Hot spots identified on Gabriola in air quality tests

Gabriola Islanders could get a lesson in wood stove burning, after a ‘snapshot’ air test highlighted potential pollution hot spots.

Regional District of Nanaimo officials will consider education for wood stove users on Gabriola Island to help reduce potential health effects of smoke in wake of a surveillance test that appears to show elevated pockets of pollution.

The information was presented by environmental advocate Michael Mehta during a board meeting last week.

While the Ministry of Environment warns air quality snapshots can’t definitively say if there’s is a health risk, Mehta says the data does show there’s an air quality problem on Gabriola – prompting a call for further testing and better regulation of woodsmoke through awareness campaigns and complaint-driven bylaw enforcement.

His data was collected over several days using a B.C. Ministry of Environment nephelometer, which sits on the back of a vehicle and sucks in air every 15 seconds for a reading. It showed eight ‘hot spots’ where  particulate matter hit more than 48 micrograms per metre cubed. One area reached 100 micrograms per metre cubed, while the average for the island came in at 12.66, according to Mehta.

The provincial air quality objective is 25 micrograms per metre cubed, but the number is based on a daily average not interval readings and isn’t considered directly comparable to the Gabriola test.

“This is just a snapshot in time of what was there,” said Mehta. “I hope the Ministry of Environment will come and do a much more comprehensive study of air quality here, but in the meantime, I think [the RDN] should move in the direction of ... much more restrictive rules around burning.”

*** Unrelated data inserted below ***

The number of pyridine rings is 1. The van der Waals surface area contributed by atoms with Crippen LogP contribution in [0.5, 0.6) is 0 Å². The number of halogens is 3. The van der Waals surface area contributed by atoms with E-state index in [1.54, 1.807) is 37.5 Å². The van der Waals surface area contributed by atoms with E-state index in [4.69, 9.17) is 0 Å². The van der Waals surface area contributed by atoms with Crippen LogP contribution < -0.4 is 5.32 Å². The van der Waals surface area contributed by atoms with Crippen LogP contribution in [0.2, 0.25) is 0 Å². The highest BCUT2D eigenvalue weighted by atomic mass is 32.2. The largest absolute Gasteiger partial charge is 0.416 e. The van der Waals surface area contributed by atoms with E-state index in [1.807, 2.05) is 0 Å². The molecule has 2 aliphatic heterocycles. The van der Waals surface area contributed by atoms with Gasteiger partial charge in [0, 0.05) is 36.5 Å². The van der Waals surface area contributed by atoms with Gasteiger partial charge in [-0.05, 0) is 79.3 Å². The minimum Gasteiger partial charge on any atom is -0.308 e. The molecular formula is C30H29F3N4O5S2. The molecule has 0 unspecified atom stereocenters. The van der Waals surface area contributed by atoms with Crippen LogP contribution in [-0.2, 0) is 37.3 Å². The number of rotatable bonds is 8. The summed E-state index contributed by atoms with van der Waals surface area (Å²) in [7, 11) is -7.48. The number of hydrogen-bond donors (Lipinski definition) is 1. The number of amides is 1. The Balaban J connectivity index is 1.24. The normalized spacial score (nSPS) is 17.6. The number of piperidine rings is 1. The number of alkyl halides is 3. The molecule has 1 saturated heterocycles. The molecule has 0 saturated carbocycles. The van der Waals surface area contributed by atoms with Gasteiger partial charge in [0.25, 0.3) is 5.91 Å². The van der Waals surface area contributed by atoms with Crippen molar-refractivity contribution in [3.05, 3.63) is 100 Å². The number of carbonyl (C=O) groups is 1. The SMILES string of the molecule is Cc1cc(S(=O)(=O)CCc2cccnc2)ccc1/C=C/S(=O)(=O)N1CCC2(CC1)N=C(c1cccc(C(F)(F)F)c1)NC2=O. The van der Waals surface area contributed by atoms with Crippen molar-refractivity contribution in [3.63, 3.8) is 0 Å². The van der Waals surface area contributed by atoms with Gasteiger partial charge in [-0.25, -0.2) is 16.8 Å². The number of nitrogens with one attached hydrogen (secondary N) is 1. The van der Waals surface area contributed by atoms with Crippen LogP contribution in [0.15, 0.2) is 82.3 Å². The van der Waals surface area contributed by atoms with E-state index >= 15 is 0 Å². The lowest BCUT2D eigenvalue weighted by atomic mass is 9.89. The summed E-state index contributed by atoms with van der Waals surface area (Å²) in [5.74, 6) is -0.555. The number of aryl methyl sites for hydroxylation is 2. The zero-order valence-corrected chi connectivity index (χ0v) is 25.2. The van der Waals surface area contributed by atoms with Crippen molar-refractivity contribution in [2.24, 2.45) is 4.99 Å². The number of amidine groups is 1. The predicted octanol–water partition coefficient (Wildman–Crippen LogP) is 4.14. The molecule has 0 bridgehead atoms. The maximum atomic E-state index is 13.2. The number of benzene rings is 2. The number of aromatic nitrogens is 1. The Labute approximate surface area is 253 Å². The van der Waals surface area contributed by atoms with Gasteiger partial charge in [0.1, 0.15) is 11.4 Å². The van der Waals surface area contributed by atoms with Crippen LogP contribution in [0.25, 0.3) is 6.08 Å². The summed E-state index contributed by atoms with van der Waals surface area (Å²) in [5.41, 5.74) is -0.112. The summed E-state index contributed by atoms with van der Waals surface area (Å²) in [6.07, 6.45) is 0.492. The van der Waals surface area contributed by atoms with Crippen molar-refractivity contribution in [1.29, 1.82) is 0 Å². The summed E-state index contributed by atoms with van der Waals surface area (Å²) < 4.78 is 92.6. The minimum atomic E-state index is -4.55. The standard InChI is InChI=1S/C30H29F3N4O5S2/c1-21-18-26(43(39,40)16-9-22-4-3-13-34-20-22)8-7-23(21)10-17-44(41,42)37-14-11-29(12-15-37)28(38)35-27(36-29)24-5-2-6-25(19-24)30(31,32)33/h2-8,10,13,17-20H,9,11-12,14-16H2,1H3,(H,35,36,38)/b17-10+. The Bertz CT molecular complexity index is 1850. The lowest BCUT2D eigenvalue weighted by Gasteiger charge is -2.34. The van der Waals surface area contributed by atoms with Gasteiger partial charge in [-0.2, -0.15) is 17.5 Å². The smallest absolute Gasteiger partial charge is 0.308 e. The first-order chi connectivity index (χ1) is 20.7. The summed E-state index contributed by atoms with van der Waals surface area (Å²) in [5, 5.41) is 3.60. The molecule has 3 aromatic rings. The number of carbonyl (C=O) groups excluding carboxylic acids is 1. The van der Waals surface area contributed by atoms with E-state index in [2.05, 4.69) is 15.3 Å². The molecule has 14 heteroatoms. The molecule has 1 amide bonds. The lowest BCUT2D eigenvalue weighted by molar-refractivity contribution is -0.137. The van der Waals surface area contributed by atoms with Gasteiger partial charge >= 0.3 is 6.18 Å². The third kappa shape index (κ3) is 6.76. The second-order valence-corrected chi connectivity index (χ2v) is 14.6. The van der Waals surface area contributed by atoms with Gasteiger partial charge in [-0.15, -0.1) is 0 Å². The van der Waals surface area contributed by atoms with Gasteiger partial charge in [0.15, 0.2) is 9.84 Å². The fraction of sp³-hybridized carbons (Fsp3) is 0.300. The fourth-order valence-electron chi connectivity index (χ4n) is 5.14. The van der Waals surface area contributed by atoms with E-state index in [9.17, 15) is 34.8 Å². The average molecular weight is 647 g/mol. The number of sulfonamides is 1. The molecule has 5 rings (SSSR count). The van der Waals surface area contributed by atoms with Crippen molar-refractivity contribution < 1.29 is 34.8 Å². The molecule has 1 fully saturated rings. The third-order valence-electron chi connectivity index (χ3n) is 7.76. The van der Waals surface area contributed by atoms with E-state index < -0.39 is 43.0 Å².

Education is an encouraging first step, he added.

The air quality test results are currently being analyzed and mapped by the Regional District of Nanaimo and could show hot spots worth further consideration, according to Earle Plain, air quality meteorologist with the B.C. Ministry of Environment.

The ministry provides training and equipment for air quality test to local government interested in collecting snapshot information and worked with Mehta and the Regional District of Nanaimo. The tests are a good first step and can help support different management actions, like wood stove exchange programs, Plain said.

“Any time you’ve got elevated numbers it draws attention to the fact there are probably things that can be done to improve it,” Plain said.

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